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The Ninth Circuit’s opinion begins with the text and history of Section 5, noting that it provides “limited guidance, albeit pointing to an activity-based interpretation.”  The court rejected AT&T’s arguments based on language in later amendments (or failed amendments) to the FTC Act that pointed to a status-based exemption because “the view of a later Congress cannot control the interpretation of an earlier enacted statute.”  Turning to the common-law meaning of “common carrier,” the court found that the “well-understood meaning” of the term reflected in judicial decisions both before and after the FTC Act’s 1914 passage is that entities may be considered common carriers for some purposes but not others.

The Ninth Circuit also relied on agency interpretation of the common-carrier exemption by both the FTC and the FCC, noting that both agencies have long supported an activity-based approach to the common carrier exemption.  Rejecting AT&T’s argument that telecommunications providers must be regulated solely by the FCC, the court found that concurrent jurisdiction is commonplace among federal agencies, citing for example the shared jurisdiction of the FTC and the Department of Justice with respect to antitrust matters.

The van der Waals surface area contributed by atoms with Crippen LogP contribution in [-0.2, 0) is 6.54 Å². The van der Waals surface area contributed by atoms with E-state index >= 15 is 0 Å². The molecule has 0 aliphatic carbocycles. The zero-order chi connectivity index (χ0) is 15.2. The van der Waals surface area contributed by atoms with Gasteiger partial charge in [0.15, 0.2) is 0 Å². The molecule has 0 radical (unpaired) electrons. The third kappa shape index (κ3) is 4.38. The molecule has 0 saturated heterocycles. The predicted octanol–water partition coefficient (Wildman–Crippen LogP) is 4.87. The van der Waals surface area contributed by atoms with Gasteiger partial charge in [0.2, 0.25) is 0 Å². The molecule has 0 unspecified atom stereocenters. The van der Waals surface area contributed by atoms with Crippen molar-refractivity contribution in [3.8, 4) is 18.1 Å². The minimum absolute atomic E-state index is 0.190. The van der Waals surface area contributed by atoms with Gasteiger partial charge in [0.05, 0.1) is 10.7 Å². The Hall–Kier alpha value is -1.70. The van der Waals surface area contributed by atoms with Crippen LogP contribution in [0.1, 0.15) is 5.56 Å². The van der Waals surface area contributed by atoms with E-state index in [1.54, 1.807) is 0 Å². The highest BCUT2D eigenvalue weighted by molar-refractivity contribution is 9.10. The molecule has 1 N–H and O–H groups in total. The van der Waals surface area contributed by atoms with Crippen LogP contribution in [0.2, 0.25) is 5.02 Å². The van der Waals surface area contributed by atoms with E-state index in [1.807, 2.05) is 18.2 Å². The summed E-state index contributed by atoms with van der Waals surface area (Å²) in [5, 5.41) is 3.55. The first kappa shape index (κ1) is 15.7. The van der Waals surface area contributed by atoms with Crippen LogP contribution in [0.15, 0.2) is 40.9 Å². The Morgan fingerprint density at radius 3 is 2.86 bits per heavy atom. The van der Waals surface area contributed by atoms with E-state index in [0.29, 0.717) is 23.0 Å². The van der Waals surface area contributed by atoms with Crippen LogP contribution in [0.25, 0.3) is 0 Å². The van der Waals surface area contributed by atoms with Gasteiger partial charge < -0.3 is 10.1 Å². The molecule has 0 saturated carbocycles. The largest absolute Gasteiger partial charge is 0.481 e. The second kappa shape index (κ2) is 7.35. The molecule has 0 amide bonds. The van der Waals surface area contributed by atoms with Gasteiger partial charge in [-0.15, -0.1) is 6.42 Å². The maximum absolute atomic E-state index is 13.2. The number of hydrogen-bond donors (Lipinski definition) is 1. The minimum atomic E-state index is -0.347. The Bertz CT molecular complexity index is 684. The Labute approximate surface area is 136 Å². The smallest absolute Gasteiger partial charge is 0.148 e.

Finally, the en banc court addressed the effect of the FCC’s 2015 reclassification of mobile broadband as a common-carriage service on the outcome of the appeal.  Relying on the strong presumption against retroactivity and explicitly prospective language in the 2015 order (and the 2018 order reversing the 2015 order), the Ninth Circuit held that the reclassification order “does not rob the FTC of its jurisdiction over conduct occurring before the order” and had no effect on the outcome of this appeal.
The Chairman of the FCC and Acting Chair of the FTC both welcomed the en banc panel’s decision.  In confirming that the FTC has authority over non-common carrier activities, the en banc panel’s decision removed at least one obstacle to a central thesis of the FCC’s decision repealing net neutrality rules: that the FTC, as a consumer protection and competition agency, should take the lead in overseeing the practices of Internet Service Providers.

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